Punishing our stars won’t make races more competitive - dwindling numbers are to blame
So, Harness Racing New Zealand believes it can get more competitive 3200 metre feature races, more betting and bigger dividends, by handicapping the best horses.
No more $1.15 favourites to turn off the punters, says general manager of racing, marketing and communications, Catherine McDonald.
But the reality is that in the last decade very few red hot favourites have actually won the four elite races HRNZ has decreed will no longer be free-for-alls. (The Invercargill Cup, the fifth, has long been a handicap).
Analyse the New Zealand Trotting Cup, Dominion Trot, Auckland Trotting Cup and Rowe Cup and you’ll quickly see favourites don’t have a great record.
In the last 11 years, the second Tuesday in November at Addington has seen only three favourites prevail in the cup, and only champion pacer Lazarus ($1.40) has paid a dividend under $2, when he went back-to-back in 2017.
Few punters would have complained about the prices paid by the winners of the last four cups - Copy That ($4.40), Self Assured ($4.20), Cruz Bromac ($14) and Thefixer ($3.70).
Only three Dominion Trot winners have been so dominant that they scored at tiny odds, Sundees Son ($1.70) in 2021, Monbet ($1.40) in 2016 and I Can Doosit ($1.20) in 2012. Six of the last 10 favourites have been rolled and three scored at outside odds, Amaretto Sun the biggest blowout at $91.20 in 2017.
In Auckland the picture is almost the same since the Auckland Trotting Cup was switched to a 3200 metre stand in 2015 with only this year’s winner Self Assured ($1.40) and 2018 hero Vincent ($1.30) at the kind of odds McDonald wants to eliminate. Five of those eight races saw the favourites beaten.
Five of the last 10 favourites in the north’s premier trotting event, the Rowe Cup, have also had their colours lowered. The same three trotters who were far too dominant in the Dominion Trot were the only ones to return sub $2 dividends - Sundees Son ($1.70) in 2021, Monbet ($1.20) in 2016 and I Can Doosit ($1.20) in 2012.
Where are these horses going to come from?
HRNZ’s reasoning seems to be that if you handicap the best horses, more will want to contest the features because they will be easier to win. But where are these horses going to come from? Not from New Zealand, that’s for sure.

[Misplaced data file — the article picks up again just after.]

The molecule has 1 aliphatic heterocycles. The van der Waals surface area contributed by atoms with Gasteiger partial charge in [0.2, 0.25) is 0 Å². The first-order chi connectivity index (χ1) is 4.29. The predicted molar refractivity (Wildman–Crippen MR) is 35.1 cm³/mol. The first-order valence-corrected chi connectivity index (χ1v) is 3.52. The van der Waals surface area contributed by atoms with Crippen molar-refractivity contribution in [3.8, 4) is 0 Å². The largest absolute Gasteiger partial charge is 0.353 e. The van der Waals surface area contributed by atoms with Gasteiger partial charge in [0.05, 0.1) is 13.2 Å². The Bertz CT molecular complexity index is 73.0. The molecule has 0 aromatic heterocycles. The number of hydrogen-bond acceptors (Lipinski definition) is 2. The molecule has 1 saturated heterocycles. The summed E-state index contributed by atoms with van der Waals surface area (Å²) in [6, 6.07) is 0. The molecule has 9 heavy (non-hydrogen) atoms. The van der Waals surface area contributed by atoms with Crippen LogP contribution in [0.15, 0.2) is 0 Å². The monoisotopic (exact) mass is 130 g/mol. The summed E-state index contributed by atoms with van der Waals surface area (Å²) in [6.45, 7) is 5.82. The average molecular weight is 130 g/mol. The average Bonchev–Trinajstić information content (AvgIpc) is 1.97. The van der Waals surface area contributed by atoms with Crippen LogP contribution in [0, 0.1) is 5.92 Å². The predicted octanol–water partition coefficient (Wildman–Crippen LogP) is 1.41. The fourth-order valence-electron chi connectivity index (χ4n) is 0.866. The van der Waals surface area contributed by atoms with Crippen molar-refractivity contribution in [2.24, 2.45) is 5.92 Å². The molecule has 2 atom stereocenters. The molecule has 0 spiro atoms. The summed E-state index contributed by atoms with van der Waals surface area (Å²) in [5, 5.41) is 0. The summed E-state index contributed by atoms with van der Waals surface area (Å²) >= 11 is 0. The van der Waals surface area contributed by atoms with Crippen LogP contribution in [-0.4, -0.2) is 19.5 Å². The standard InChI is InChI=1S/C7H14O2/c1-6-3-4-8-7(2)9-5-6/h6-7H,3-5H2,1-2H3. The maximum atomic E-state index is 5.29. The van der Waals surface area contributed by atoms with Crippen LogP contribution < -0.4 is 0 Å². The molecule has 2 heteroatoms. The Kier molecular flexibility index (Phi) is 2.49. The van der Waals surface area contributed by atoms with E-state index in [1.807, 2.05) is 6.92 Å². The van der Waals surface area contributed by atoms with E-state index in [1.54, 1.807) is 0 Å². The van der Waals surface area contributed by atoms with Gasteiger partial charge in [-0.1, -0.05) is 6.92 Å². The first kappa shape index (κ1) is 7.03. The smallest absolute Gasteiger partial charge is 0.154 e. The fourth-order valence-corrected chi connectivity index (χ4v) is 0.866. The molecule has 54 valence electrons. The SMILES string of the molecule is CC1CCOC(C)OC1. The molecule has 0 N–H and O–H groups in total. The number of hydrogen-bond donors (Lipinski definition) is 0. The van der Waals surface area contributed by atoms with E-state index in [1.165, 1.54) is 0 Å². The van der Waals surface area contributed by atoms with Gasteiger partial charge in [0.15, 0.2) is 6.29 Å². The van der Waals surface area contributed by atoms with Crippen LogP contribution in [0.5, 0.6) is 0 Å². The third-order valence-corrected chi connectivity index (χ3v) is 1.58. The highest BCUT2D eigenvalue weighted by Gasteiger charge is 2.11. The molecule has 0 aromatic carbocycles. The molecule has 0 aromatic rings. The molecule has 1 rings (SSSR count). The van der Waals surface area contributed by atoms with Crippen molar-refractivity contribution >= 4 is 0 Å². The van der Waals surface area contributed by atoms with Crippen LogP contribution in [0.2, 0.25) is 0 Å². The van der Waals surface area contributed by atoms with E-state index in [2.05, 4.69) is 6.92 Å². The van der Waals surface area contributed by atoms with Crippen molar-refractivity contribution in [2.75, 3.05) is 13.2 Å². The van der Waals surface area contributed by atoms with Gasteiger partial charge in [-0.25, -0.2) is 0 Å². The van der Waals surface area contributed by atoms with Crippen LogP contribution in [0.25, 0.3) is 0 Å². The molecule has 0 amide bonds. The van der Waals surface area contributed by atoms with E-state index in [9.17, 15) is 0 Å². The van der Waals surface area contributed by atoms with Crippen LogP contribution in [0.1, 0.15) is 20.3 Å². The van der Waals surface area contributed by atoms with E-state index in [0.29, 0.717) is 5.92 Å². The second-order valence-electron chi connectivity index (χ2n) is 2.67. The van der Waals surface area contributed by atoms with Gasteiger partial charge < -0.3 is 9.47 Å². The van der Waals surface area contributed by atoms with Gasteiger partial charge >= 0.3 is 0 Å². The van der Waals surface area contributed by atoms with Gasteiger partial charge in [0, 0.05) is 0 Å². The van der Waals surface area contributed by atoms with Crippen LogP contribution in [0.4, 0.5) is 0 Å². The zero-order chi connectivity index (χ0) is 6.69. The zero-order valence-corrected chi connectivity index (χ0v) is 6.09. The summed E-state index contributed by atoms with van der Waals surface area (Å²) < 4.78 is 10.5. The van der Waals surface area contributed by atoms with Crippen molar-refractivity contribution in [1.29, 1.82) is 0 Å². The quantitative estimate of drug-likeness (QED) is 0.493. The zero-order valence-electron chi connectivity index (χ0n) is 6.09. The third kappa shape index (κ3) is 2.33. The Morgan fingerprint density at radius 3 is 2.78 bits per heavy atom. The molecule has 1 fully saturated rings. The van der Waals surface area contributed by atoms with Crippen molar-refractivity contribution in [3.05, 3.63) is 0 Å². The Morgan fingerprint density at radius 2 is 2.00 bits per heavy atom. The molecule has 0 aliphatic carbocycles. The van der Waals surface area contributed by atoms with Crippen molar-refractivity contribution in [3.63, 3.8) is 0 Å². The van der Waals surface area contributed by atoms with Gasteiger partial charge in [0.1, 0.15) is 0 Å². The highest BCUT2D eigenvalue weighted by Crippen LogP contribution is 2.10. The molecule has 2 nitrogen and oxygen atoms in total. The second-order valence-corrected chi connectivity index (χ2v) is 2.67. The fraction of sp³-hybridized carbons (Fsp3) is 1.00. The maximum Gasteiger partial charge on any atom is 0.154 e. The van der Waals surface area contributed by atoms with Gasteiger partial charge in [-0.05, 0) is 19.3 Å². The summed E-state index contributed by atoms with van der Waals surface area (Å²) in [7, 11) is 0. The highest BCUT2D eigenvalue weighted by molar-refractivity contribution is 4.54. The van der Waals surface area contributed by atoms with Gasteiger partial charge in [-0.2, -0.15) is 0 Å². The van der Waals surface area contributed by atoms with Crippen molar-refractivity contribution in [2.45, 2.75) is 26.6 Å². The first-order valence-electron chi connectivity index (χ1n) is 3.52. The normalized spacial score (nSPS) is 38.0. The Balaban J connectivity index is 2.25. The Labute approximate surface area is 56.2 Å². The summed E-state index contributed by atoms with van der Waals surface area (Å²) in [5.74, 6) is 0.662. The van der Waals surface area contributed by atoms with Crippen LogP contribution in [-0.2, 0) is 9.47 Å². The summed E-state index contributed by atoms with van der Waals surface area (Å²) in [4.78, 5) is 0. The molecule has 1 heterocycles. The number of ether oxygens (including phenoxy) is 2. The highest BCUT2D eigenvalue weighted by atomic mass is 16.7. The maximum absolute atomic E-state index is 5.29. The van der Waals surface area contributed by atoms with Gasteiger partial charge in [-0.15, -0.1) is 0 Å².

There was a time when the open class ranks were so strong some very good cup class pacers regularly missed the cut for the New Zealand Trotting Cup.
Not now. Last November so few genuine cup contenders were around, three horses still rated in the 70s got in - five-race winner Terry (R75), Matt Damon (R78) and Kango (R78).
Had six-race winner Kimkar Dash not been pitched into the Rowe Cup in June, there would not have been eight runners. It wasn’t just a case of no-one wanting to take on Sundees Son (who didn’t win anyway), the horses just weren’t there.
And that you can trace fairly and squarely down to years of inaction by HRNZ on retaining our most promising horses. We could have filled two cup fields with genuine chances, not just one, had scores of potential topliners not been sold to Australia over the last decade.
You don’t have to look far to see why owners are all too willing to quit their horses when the offers come in - poor stakes and a flawed handicapping system see them reach an uncompetitive mark here far too quickly.
And now, especially in the north, the numbers are so thin that youngsters in nappies are forced to compete against far better performed and seasoned rivals. At Alexandra Park on Friday night, for example, promising three-year-old trotting filly KD Royalty, who has had just two starts, has to race against 10-race winner Call Me Trouble in a ridiculous rating spread of R43 to R71.
Foal crop plummets to 1367
At the same meeting last week which saw the HRNZ board make its bizarre decree on the big feature races, it finally recognised that “serious interventions are needed to encourage the breeding of the standardbred, or in four years’ time we will continue to see a reduction in field sizes and/or races run.”
Chairman John Coulam’s report on the foal crop having dropped 35% in the last seven years from 2113 to just 1367 this year would have alarmed even the most positive of harness racing’s supporters.
Coulam said a sub-committee had been appointed to work with the Breeders focus group and the New Zealand Standardbred Breeders to prioritise and cost initiatives.
The board has committed more than $2 million over the next three years for these initiatives and is looking at its reserves to see what other funding can be invested.
More news in Harness
On a roll: Copy That ready but will Auckland get a race off the ground for him next week?
Copy That puts on a show for Merv and Meg at Pukekohe and his recovery thrills Ray
HRNZ backtracks on big race handicaps - review underway but status quo for 2022
We need our harness heroes more than ever - why try to find ways to get them beaten?
Our runners this week
Thursday night at Cambridge
Whiz On Bye (Scratched).